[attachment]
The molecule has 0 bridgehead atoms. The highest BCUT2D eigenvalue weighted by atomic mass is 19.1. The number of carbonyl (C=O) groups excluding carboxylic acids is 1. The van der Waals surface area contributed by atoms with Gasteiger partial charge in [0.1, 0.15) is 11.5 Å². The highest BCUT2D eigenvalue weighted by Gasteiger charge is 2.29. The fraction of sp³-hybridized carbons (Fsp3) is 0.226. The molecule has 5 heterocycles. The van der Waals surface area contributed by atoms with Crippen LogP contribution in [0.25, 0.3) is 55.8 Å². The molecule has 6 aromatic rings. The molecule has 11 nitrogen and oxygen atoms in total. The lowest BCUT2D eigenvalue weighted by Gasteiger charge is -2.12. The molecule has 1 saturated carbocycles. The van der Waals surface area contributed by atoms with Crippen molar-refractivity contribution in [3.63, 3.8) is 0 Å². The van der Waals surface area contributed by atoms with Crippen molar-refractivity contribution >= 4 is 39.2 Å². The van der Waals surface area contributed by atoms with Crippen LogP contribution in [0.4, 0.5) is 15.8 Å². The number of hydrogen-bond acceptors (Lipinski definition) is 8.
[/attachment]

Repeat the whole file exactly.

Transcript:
The molecule has 0 bridgehead atoms. The highest BCUT2D eigenvalue weighted by atomic mass is 19.1. The number of carbonyl (C=O) groups excluding carboxylic acids is 1. The van der Waals surface area contributed by atoms with Gasteiger partial charge in [0.1, 0.15) is 11.5 Å². The highest BCUT2D eigenvalue weighted by Gasteiger charge is 2.29. The fraction of sp³-hybridized carbons (Fsp3) is 0.226. The molecule has 5 heterocycles. The van der Waals surface area contributed by atoms with Crippen LogP contribution in [0.25, 0.3) is 55.8 Å². The molecule has 6 aromatic rings. The molecule has 11 nitrogen and oxygen atoms in total. The lowest BCUT2D eigenvalue weighted by Gasteiger charge is -2.12. The molecule has 1 saturated carbocycles. The van der Waals surface area contributed by atoms with Crippen molar-refractivity contribution in [3.63, 3.8) is 0 Å². The van der Waals surface area contributed by atoms with Crippen molar-refractivity contribution >= 4 is 39.2 Å². The van der Waals surface area contributed by atoms with Crippen LogP contribution in [0.4, 0.5) is 15.8 Å². The number of hydrogen-bond acceptors (Lipinski definition) is 8.